Investigations have begun into "large-scale trouble" at West Ham's Upton Park ground during a match against Millwall.
Fans who were at the game have been contacting the BBC. Here is a selection of their experiences.
DANIEL, ESSEX, SPECTATOR
"I don't support either side but was there with friends who are Hammers supporters.
Seeing the violence outside the stadium was something I can't really put into words to describe.
Daniel from Essex reckons some fans were up for a fight no matter what
We didn't feel safe, obviously, but also it was just scary to see how up people were for a fight.
We walked past a pub on the way to the ground, even before the match had started and heard chants of 'we hate Millwall! We hate Millwall!'
I also wonder how many people there were genuine fans because I saw many people in old shirts - surely if they were fans they would at least be wearing replicas that weren't years old?
Above all though, the police were brilliant. In the ground, after the scuffle following the first goal, I thought they did an amazing job of not making things worse. They deserve praise.
Mostly though, being there last night is an experience I will never forget. But for all the wrong reasons."
JIM WHITING, WEST HAM FAN
"I am a West Ham season ticket holder and have been going to games since the 1960s. This is the worse violence that I have seen for a long time.
I would describe the events outside as hooliganism and those inside as just stupidity.
Before kick off, there were a lot of Millwall "fans" blocking Green Street which leads up to the stadium. They were throwing things at the police and West Ham fans. The police managed to coral them away and re-open the way to the ground.
During the match, there were three mini pitch invasions, mainly by silly youngsters who thought it was funny to run on the pitch. The vast majority of them were youths.
I don't believe that any of the trouble outside the ground was caused by real fans of either club. This appeared to me to be a good excuse for a bunch of idiotic thugs to act in a violent way.
The vast majority of the 24,000 crowd watching the game were there only to do exactly that, as they were real fans."
HARRY HILLMAN, WEST HAM FAN
"As we came towards West Ham on the underground, we realised Upton Park was shut and I started to worry. As we got closer to the stadium, things got worse.
Walking up Priory Road behind the stadium we could see a large group of Millwall fans apparently looking to cause trouble. I covered up any West Ham badges I had.
I was shaking a little. I was more worried about my mum and dad who were with me.
At the match there seemed to be only a small number of stewards around the Bobby Moore stand. So when the pitch invasions started they were powerless to stop them.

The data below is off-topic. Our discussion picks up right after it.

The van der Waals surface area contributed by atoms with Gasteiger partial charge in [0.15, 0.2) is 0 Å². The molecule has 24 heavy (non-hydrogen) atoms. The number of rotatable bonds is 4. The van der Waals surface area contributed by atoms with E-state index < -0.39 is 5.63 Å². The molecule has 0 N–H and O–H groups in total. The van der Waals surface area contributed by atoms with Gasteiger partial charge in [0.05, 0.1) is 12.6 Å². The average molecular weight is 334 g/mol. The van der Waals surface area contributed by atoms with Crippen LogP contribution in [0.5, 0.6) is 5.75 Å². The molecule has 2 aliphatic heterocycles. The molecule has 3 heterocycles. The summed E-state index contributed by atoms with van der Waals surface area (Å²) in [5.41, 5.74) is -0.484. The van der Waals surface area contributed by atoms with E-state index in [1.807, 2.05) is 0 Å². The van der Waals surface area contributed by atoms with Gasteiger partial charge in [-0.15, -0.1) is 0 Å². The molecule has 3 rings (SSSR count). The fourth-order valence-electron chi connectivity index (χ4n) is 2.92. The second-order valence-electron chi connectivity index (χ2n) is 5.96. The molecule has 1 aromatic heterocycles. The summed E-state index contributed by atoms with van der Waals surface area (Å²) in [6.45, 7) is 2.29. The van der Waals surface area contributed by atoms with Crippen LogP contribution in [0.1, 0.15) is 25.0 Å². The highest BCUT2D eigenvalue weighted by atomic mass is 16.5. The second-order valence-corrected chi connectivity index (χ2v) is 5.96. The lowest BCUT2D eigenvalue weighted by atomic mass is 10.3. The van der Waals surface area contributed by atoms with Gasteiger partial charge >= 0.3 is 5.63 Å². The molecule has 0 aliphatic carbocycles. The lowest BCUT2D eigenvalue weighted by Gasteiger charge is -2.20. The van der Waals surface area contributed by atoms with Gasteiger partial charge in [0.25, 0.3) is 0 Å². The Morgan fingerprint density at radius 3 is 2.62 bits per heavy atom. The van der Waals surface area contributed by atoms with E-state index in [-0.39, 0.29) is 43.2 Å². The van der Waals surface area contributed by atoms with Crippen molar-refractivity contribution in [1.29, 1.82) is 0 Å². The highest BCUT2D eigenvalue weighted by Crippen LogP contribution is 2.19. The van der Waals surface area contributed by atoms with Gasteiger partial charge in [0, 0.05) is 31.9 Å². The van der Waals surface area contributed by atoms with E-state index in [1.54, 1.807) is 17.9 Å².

As we walked out of the stadium, there were many West Ham fans walking towards the away exits. Unfortunately many were bragging about starting fights with Millwall fans.
Some were talking about stamping on fans' faces. I think that the police were unprepared for the level of violence that transpired during and after the game."
Hundreds of you have been e-mailing the BBC with your thoughts of the violence. Here are some of the comments you've sent to us.
As I'm sure most football fans out there would agree that those involved in the violence are a disgrace and should be ashamed of themselves, the sad thing is they're probably patting themselves on the back and will be congratulating themselves for a long time to come. How can you tackle that? (forgive the pun...) Richard, Salisbury, UK
This must be stop dead now before other people copy it and we are back to the 1970s. Punish the clubs by declaring their results void, banning them from playing for the rest of the season and relegation. That would shock football to the core and stop this happening ever again. Dave, UK
I hope the police hunt down every single one from the video footage and embarrass them in front of friends, family and employers, before prosecuting them.
At rugby and cricket you sit alongside opposition fans, the bars are open and you all have a thoroughly good time. How sad football has become. Fi, Gloucestershire, UK
Craig says that he's been attending matches at West Ham for more than 18 years and nothing was an intense as Tuesday night.
Just imagine if you had a brought your children out to see a match and that happens, how on earth would you explain what was happening? It's just like watching a pack of animals, a disgrace to this country. Mark, Cheltenham, Gloucestershire
After the disgraceful display last night, FIFA have every right to say NO to England hosting the 2018 World Cup. Again the minority spoiled it for the rest of us. Chris, Barnlsey, South Yorkshire
I think that West Ham and Millwall should both be deducted 30pts in their respective leagues, there is absolutely no place this in football. Pete, London
After last nights utterly disgraceful and despicable hooligan behaviour, I think both teams should be removed from the Carling Cup campaign altogether.
These hooligans are not even football fans, they are calculating thugs just out to call violence, vandalism and out to hurt innocent people and victims. Paul, Telford, Shropshire
Amateur footage of unruly football fans at Upton Park
Bang goes our chances of hosting the World Cup with these scenes, the fact that the riots were planned makes it even worse. The recession has taken us back to the 80s and now it looks like football is following. I am disgusted Laura, Bristol
I work at Canary Wharf and boarded the tube at 6.30 towards West Ham. I was scared in the carriage as the fans were shouting, chanting and banging the walls and the doors of the train. Their behaviour and language was disgusting. I have never felt so ashamed to be British. Pennie, London
I think we have to be careful not blow this out of proportion. It is hopefully a one off between two clubs who have a history of rivalry. It is despicable that a small group of people are set on causing trouble and it has the potential to ruin the game for the majority. JJ, Luton, Beds